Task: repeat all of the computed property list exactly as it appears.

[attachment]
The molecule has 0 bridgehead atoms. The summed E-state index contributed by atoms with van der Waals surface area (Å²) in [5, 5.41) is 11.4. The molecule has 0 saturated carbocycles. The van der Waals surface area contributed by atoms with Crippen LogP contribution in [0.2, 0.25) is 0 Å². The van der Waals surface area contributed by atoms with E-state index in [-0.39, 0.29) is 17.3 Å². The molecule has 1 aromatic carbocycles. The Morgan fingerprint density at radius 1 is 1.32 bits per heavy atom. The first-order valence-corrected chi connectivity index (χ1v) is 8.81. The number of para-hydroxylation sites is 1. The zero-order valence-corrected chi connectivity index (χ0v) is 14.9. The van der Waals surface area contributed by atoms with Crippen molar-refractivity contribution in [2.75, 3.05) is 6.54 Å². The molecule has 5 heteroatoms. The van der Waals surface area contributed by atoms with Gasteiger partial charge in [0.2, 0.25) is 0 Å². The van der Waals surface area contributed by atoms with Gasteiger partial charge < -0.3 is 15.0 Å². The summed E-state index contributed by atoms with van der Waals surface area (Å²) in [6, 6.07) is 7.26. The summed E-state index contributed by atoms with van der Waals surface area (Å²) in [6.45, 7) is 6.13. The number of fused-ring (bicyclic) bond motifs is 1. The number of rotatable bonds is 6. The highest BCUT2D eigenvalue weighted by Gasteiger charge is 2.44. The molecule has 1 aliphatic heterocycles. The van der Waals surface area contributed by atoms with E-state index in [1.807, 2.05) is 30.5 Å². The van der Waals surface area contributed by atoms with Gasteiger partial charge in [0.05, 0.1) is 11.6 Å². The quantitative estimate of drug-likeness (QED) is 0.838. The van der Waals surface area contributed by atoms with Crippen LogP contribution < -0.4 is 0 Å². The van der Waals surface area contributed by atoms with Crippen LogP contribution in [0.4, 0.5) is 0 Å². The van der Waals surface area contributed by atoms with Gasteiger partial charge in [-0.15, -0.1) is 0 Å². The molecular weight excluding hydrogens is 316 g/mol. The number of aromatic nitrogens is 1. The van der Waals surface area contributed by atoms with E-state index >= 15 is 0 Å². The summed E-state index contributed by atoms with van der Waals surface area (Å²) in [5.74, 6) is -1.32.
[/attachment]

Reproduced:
The molecule has 0 bridgehead atoms. The summed E-state index contributed by atoms with van der Waals surface area (Å²) in [5, 5.41) is 11.4. The molecule has 0 saturated carbocycles. The van der Waals surface area contributed by atoms with Crippen LogP contribution in [0.2, 0.25) is 0 Å². The van der Waals surface area contributed by atoms with E-state index in [-0.39, 0.29) is 17.3 Å². The molecule has 1 aromatic carbocycles. The Morgan fingerprint density at radius 1 is 1.32 bits per heavy atom. The first-order valence-corrected chi connectivity index (χ1v) is 8.81. The number of para-hydroxylation sites is 1. The zero-order valence-corrected chi connectivity index (χ0v) is 14.9. The van der Waals surface area contributed by atoms with Crippen molar-refractivity contribution in [2.75, 3.05) is 6.54 Å². The molecule has 5 heteroatoms. The van der Waals surface area contributed by atoms with Gasteiger partial charge in [0.2, 0.25) is 0 Å². The van der Waals surface area contributed by atoms with Gasteiger partial charge < -0.3 is 15.0 Å². The summed E-state index contributed by atoms with van der Waals surface area (Å²) in [6, 6.07) is 7.26. The summed E-state index contributed by atoms with van der Waals surface area (Å²) in [6.45, 7) is 6.13. The number of fused-ring (bicyclic) bond motifs is 1. The number of rotatable bonds is 6. The highest BCUT2D eigenvalue weighted by Gasteiger charge is 2.44. The molecule has 1 aliphatic heterocycles. The van der Waals surface area contributed by atoms with E-state index in [1.807, 2.05) is 30.5 Å². The van der Waals surface area contributed by atoms with Gasteiger partial charge in [0.05, 0.1) is 11.6 Å². The quantitative estimate of drug-likeness (QED) is 0.838. The van der Waals surface area contributed by atoms with Crippen LogP contribution < -0.4 is 0 Å². The van der Waals surface area contributed by atoms with Crippen LogP contribution in [0.4, 0.5) is 0 Å². The van der Waals surface area contributed by atoms with Gasteiger partial charge in [-0.15, -0.1) is 0 Å². The molecular weight excluding hydrogens is 316 g/mol. The number of aromatic nitrogens is 1. The van der Waals surface area contributed by atoms with E-state index >= 15 is 0 Å². The summed E-state index contributed by atoms with van der Waals surface area (Å²) in [5.74, 6) is -1.32.